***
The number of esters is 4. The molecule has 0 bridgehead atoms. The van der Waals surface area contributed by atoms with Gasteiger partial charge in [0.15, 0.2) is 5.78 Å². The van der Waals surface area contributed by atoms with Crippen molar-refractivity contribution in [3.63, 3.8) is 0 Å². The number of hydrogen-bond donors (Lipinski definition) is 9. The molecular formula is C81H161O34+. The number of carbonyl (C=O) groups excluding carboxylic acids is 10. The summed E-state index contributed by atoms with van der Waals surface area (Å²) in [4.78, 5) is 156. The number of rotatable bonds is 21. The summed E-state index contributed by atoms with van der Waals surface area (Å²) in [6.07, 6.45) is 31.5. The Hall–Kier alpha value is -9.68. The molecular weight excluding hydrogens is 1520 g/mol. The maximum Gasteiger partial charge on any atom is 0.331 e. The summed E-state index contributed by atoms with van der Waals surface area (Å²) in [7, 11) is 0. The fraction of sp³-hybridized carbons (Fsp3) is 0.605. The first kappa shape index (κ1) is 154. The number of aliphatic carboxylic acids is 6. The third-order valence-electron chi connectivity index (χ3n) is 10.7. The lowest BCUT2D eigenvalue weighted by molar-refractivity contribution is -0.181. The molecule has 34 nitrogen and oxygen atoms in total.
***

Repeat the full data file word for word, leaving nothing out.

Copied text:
The number of esters is 4. The molecule has 0 bridgehead atoms. The van der Waals surface area contributed by atoms with Gasteiger partial charge in [0.15, 0.2) is 5.78 Å². The van der Waals surface area contributed by atoms with Crippen molar-refractivity contribution in [3.63, 3.8) is 0 Å². The number of hydrogen-bond donors (Lipinski definition) is 9. The molecular formula is C81H161O34+. The number of carbonyl (C=O) groups excluding carboxylic acids is 10. The summed E-state index contributed by atoms with van der Waals surface area (Å²) in [4.78, 5) is 156. The number of rotatable bonds is 21. The summed E-state index contributed by atoms with van der Waals surface area (Å²) in [6.07, 6.45) is 31.5. The Hall–Kier alpha value is -9.68. The molecular weight excluding hydrogens is 1520 g/mol. The maximum Gasteiger partial charge on any atom is 0.331 e. The summed E-state index contributed by atoms with van der Waals surface area (Å²) in [7, 11) is 0. The fraction of sp³-hybridized carbons (Fsp3) is 0.605. The first kappa shape index (κ1) is 154. The number of aliphatic carboxylic acids is 6. The third-order valence-electron chi connectivity index (χ3n) is 10.7. The lowest BCUT2D eigenvalue weighted by molar-refractivity contribution is -0.181. The molecule has 34 nitrogen and oxygen atoms in total.